Gardening writer CEDRIC BRYANT’s thoughts are turning to spring, pruning, and sprucing up tools and furniture for the warmer weather.
AS I write this column, it’s a miserable, cold, sunless day of 10°C and I’m thinking about spring.
Spring officially starts from September 1, although nature may decide otherwise. With regular rain and a relatively mild winter so far, and BOM predicting above-average rain until at least the end of September, this augurs well for spring. It’s easy to be complacent but in the next few weeks we will need, as per the Scout motto, to “Be Prepared”.
Start by getting the mower ready. It’s a good idea to flush the tank out, if there’s not too much petrol in it. Give it a good overall clean, getting rid of the oily parts and not forgetting to change the oil for four-stroke mowers. Touch up the rusty parts, change the spark plug and fit new blades if needed.
Now look at the tools, especially those with wooden handles. Give them a good sandpaper to prevent splinters and apply a coat of linseed oil. Clean the blades on secateurs. You may have to use sandpaper on the blades to get rid of accumulated grime and rust. Oil all moving parts and sharpen the blades to the point where a man could shave the hairs off the back of the hand.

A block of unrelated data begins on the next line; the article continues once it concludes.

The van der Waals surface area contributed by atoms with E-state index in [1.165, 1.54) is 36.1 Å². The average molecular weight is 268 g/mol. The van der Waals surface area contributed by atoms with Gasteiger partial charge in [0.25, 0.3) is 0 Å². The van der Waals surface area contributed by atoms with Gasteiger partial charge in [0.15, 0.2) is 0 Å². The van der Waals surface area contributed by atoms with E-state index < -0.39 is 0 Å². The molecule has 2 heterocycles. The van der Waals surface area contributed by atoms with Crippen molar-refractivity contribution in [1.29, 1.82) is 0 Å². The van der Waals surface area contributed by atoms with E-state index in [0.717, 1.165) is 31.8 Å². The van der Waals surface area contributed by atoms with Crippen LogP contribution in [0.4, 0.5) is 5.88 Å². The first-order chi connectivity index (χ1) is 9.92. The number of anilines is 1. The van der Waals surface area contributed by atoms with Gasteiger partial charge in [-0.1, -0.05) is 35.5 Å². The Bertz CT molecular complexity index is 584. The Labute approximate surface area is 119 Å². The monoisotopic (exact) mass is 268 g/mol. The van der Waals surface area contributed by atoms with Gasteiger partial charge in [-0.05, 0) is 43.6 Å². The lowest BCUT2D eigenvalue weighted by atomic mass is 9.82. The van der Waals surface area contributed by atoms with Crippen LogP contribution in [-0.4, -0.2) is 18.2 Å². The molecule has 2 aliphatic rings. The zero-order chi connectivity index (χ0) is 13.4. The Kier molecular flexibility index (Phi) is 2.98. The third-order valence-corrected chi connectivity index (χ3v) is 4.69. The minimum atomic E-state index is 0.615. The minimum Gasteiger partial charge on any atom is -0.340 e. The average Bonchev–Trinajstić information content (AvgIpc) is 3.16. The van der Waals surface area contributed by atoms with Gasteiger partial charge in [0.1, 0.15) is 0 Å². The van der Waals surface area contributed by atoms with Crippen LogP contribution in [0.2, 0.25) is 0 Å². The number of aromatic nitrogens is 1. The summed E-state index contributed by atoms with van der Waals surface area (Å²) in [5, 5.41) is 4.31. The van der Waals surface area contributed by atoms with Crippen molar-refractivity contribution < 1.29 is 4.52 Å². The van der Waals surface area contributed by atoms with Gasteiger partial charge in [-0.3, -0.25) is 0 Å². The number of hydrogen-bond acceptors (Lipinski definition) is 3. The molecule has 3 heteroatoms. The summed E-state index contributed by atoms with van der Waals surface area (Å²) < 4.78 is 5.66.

Then turn your attention to garden furniture. Timber outdoor furniture will almost certainly need a good sandpapering to get rid of splinters. Use good quality outdoor paint or wood preservative. Tighten up screws and bolts, as timber does shrink and the furniture can become wobbly.
OUR daphne (left) and some azalea leaves are showing signs of yellowing, although they are otherwise covered in buds. If the leaves are a really bright yellow and at the base of branches, they’re generally shedding old leaves as the new ones appear. But if all the leaves on the bush are yellowing, this generally indicates lack of magnesium. To correct this, water with a good heaped tablespoonful of Epsom Salts added to a standard nine-litre watering can or bucket.
IT’S pruning time! There are wide variations on the optimum time to prune fruit trees. Generally, apples and pears can be pruned now. Leave peaches, apricots, nectarines and other stone fruits such as cherries until after they’ve finished fruiting in late summer. The cuts will callous over quicker, preventing fungal problems entering the cuts. It’s vital to spray just as the first buds appear and before they burst into flower to combat brown rot and other fungal problems. Don’t spray once the flowers open because bees may be killed. Spray with Bordeaux or Kocide, not only the tree itself and the trunk, but also the ground under the tree and back to the root zone.
Roses can be pruned at any time, especially with the to-date mild winter. Frosts are generally not going to kill off new shoots; it has been a few years since we’ve had severe enough frosts to do this.